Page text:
I am trying to navigate a really nasty scenario with my current employer, and am hoping there is a professional tactic or approach that won't require consulting with a lawyer, as I'm pretty much broke right now.
I signed on about two years ago with a large company in Canada, and did a coop/internship with them about four years ago when I was finishing up my Bachelor's degree program. At the time when I did my coop with them, it seemed like a great company. However, the past two years as a regular employee have been brutal.
Apparently bonuses and raises have been cancelled for the past several years, and the CEO has sent out disparaging remarks and insults via e-mail to the company. About a year ago, a new policy was forcibly implemented that I believe amounts to constructive dismissal and/or a unilateral contract change.
Employees may not work or engage in business for a different company or entity – with or without compensation – unless Company XYZ's CEO has authorized an exception in writing.
John and I – and everyone else across the company – expect the best from each of you. And if your focus isn’t 100% on Company XYZ, you’re not helping. You may even be getting in the way of our success – especially if you divert your work-related developments or potential business opportunities elsewhere.
Company XYZ's position regarding any form of external employment or side-business (including self-employment) is that it is not permitted, whether or not a conflict of interest exists.
Every year, all employees must re-sign the "Business Standards and Principles" (BS&P) document, or face dismissal/firing. The document itself has things which are ethics-related and basically common sense for business, such as no insider trading, don't steal other peoples lunches, don't use office stationery and laptops for personal use, don't play video games while you're supposed to be working, don't be a bigot, etc. These policies seem reasonable.
However, last year, a few employees were caught working for a competitor, so a new massive change has been made to the BS&P, where employees are not allowed ANY side work or unpaid/volunteer work without the legal team's approval and the CEO's signature. The wording is very explicit: even volunteering to coach my little girl's soccer team is in breach of the new policy, and the policy allows the company to fire people on the spot without notice/severance pay if "caught". If we didn't sign the new BS&P, we would either be fired, possibly without severance, unless we agreed to allowing the company to have new powers and ways to fire us, without severance.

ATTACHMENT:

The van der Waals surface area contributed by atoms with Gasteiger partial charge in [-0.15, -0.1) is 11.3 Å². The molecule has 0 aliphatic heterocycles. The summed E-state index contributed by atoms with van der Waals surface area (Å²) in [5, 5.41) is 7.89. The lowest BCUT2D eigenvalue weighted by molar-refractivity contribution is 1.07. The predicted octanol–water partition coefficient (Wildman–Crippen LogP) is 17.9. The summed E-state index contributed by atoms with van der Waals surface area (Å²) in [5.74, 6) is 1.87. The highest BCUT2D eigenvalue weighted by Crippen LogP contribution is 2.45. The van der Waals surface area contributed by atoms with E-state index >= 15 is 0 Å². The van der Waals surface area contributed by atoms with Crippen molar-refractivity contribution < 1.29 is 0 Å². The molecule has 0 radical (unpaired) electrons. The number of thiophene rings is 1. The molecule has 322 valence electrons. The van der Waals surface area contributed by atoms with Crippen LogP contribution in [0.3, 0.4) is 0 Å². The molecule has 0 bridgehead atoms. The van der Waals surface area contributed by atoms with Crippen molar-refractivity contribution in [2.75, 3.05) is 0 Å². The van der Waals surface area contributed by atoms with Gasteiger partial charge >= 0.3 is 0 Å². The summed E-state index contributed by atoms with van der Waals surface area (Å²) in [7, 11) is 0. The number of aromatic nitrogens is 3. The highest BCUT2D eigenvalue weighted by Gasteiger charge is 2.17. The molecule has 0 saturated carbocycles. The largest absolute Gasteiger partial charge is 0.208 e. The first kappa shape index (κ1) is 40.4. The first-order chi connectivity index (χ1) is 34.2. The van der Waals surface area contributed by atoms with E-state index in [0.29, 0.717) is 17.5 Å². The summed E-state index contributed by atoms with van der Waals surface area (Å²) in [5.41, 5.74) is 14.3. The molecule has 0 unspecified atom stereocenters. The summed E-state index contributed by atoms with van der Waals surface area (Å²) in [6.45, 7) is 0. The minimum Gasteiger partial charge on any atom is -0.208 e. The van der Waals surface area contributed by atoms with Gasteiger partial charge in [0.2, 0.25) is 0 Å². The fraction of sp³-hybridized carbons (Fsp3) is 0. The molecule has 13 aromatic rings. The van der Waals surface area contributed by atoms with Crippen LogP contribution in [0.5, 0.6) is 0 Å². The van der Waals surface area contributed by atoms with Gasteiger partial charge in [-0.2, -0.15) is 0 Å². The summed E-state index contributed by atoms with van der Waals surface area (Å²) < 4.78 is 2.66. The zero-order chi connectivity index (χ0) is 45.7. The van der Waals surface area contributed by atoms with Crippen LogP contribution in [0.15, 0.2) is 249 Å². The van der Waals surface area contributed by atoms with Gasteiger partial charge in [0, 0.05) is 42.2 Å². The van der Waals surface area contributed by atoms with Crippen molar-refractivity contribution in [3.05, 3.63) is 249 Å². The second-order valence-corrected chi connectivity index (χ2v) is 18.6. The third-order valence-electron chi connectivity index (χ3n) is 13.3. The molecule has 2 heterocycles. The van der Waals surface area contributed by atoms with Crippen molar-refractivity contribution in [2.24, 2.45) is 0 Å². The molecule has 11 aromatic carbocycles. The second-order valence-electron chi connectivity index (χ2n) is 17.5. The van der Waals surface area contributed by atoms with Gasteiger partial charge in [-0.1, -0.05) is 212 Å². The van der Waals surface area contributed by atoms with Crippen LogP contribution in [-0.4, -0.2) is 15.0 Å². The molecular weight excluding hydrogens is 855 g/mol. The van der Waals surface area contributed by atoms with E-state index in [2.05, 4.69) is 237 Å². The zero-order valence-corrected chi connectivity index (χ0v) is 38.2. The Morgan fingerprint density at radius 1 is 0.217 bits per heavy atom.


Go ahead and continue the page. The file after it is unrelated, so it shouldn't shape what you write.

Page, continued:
While this isn't a change to my formal employment contract, it does indeed equate to an "effective change" to it, since we are figuratively held at gunpoint to sign the new document every year. I do a bit of volunteer web site design for the local office of a political party, and also do some commercial web site design on the side to help pay the bills, as the salary with this employer isn't that great, but I jumped at the chance to work with them years ago since they had such a great reputation in my eyes.
This policy will force me to disclose my political affiliations to numerous people in my company. Is it my employer's right to know everything I do? Also, it seems to directly state that the company owns me 24/7, but I'm only paid for 40 hours per week, not the 168 hours in a standard week.
Are there any regulatory agencies or groups this can be reported to, in hopes that they can step in and improve the work environment for the company, or is this the kind of thing where I either quit or hire a lawyer to fight the company? I would think that by forcing us to re-sign or be fired would be a very cut-and-dry instance of abusive practices and policies by the employer.
After reviewing the provided answers, I found out that there were some labor law offices only a 30 minute drive away, and have already booked a 2 hour consultation for $150, which is great for me. I'll be focusing more on the non-compete agreement's enforceability primarily, as the comments here have convinced me the employer is a lost cause as a viable place of employment. Thank you for the help!
I had an initial consultation with a labor law specialist who noted that at least in my case, the non-compete is unenforceable, as I have a right to earn a wage and not be forced into unemployment for a year. As for the contract changes, I could likely get a fair bit of momentum if I went the class-action route, but the money the company pays out if it loses is more about punishing the employer than compensating the employees/victims.
My advised solution thus far is to find new work unless I plan to take legal action against my employer. I have neither the time nor the money for that, so I'm going to start using every spare moment when I'm off the clock to find new work. I wonder if I have to report this effort as "outside work" to my employer.
I'm handing in my resignation letter at the end of July if I can. As luck would have it (seriously), a friend identified me pretty quickly as she also uses SO, joined my efforts, and we're both aiming to hand in our resignation by the end of July. There are plenty of other companies to work for in this neighbourhood, so it's time to burn up those sick days.
It turns out a number of places are hiring in the area for junior techies, and I scored a couple interviews already. Thanks everyone for the support!
Update #5 - Final
I've found an employer in another country willing to take me on, so I'm in luck, since that'll take care of my non-compete concerns. I'll be starting in a few months, but the written offer is already in hand, so I can just use up my vacation days and get ready to start over. Thanks all!